Forensics is a business, and like any business, leaders are faced with tough choices on where to spend their resources — money, time, and workforce. When faced with decisions, do you invest in the latest instrumentation or continuing education? Do you give investigators more time to train in collecting DNA or fingerprints? Over the past 40 years, laboratory leaders have faced even tougher decisions, often having to make decisions on whether to maintain or close entire sections of the laboratory.
While Forensic Document Examination is one of the older forensic disciplines, it has generally been one of the first sections of laboratories to be considered for the chopping block, frequently due to lower caseloads, lengthy training times, and difficulties in attracting qualified candidates. When faced with these difficulties, many laboratories have made the difficult choice to close the section. However, as difficult as it is to decide to close a section, it is all too common that inadequate consideration is given to one of the most significant consequences of that decision — the erosion of institutional knowledge of investigative techniques.
What happens in one of these jurisdictions when a case requiring a forensic discipline unavailable locally comes up? It is natural to think that another larger government forensic laboratory may take the case; however, even the largest laboratories have case-acceptance criteria and are further limited by their resources. On the contrary, there are private laboratories; however, they may be cost-prohibitive and, without pre-established contracts, may be further delayed by lengthy government procurement processes. While all this is sorted out, a key problem remains — the case needs to be investigated, and any associated crime scenes need to be processed for evidence.
This problem was highlighted in a 2023 case in which a series of handwritten notes threatening shootings were found on various bathroom stall walls of a high school over a period of weeks. The importance of a thorough, prompt investigation in such a case cannot be understated, with significant potential implications for both false positive and false negative outcomes. The state and local forensic laboratories did not have Forensic Document Examination services.
A school resource officer conducted the investigation. The threatening notes were photographed with a cell phone — with no scales, uneven lighting, at odd angles to the walls, and saved in a compressed file format. A suspect was identified using CCTV footage of the hallways outside the bathrooms from the days the notes were found. The school resource officer compared the threatening notes to the handwriting on a homework assignment for the suspect and decided they had the right person. The student, a minor, was removed from school, arrested, and charged with a felony. No effort was made by law enforcement to have the writings looked at by a Forensic Document Examiner, nor was any effort made to identify other suspects with CCTV on the days leading up to the discovery of each threatening note.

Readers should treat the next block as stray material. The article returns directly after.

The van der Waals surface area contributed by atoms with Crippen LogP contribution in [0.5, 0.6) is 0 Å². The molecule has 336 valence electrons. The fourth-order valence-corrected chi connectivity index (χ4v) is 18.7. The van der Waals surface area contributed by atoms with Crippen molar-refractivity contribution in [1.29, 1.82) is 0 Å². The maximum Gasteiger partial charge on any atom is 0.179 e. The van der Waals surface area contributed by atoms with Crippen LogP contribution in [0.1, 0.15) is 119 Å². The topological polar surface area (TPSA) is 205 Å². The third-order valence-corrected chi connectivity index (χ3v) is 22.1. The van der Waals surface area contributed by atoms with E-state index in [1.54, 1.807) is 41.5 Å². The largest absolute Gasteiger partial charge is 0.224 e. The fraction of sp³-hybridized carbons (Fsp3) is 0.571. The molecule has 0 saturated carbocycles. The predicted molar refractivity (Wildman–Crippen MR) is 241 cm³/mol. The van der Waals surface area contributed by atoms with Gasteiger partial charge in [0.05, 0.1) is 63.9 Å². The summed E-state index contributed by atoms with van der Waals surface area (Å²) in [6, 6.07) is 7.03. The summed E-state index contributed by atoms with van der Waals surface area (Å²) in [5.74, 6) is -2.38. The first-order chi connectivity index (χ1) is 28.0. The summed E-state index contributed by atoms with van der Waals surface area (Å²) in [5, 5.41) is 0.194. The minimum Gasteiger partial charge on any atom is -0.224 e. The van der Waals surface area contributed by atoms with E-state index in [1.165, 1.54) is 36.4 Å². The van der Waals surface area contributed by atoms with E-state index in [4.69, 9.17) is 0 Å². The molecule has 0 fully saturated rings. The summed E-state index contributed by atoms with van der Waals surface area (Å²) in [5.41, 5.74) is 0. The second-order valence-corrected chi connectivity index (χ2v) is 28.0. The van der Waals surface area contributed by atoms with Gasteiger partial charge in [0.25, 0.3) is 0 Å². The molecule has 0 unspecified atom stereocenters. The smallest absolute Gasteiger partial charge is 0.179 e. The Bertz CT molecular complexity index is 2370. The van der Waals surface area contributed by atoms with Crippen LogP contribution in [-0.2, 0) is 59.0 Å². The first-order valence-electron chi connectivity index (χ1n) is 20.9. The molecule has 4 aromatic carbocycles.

Time-sensitive investigations such as these highlight the importance of institutional knowledge of investigative techniques in ensuring justice for all. When an agency has internal access to forensic disciplines, an expert may be a phone call away to answer questions from an investigator about how to properly photograph evidence on a wall or what known specimens to collect for comparison. When an agency no longer has immediate access to expertise, it becomes even more critical that their investigators be fully trained and current on what those other forensic disciplines could do, or else there is a significant risk that evidence will be missed or cases not investigated to their fullest. Agency leaders should identify qualified forensic practitioners capable of leading training and examining evidence well in advance rather than waiting for a case to arise and being caught flat-footed.
In the above-referenced case, the student's parents retained a Forensic Document Examiner to examine the evidence to determine, if possible, whether or not the student was actually the writer. Based on a significant quantity of known writings, it was determined that it was probable that the student did not write the threatening notes in question. While the school district allowed the student to return to school upon receiving those findings, the case proceeded to trial, where a directed verdict was reached in favor of the defense.
The views and opinions expressed in the articles contained in the Academy News are those of the identified authors and do not necessarily reflect the official policy or position of the Academy.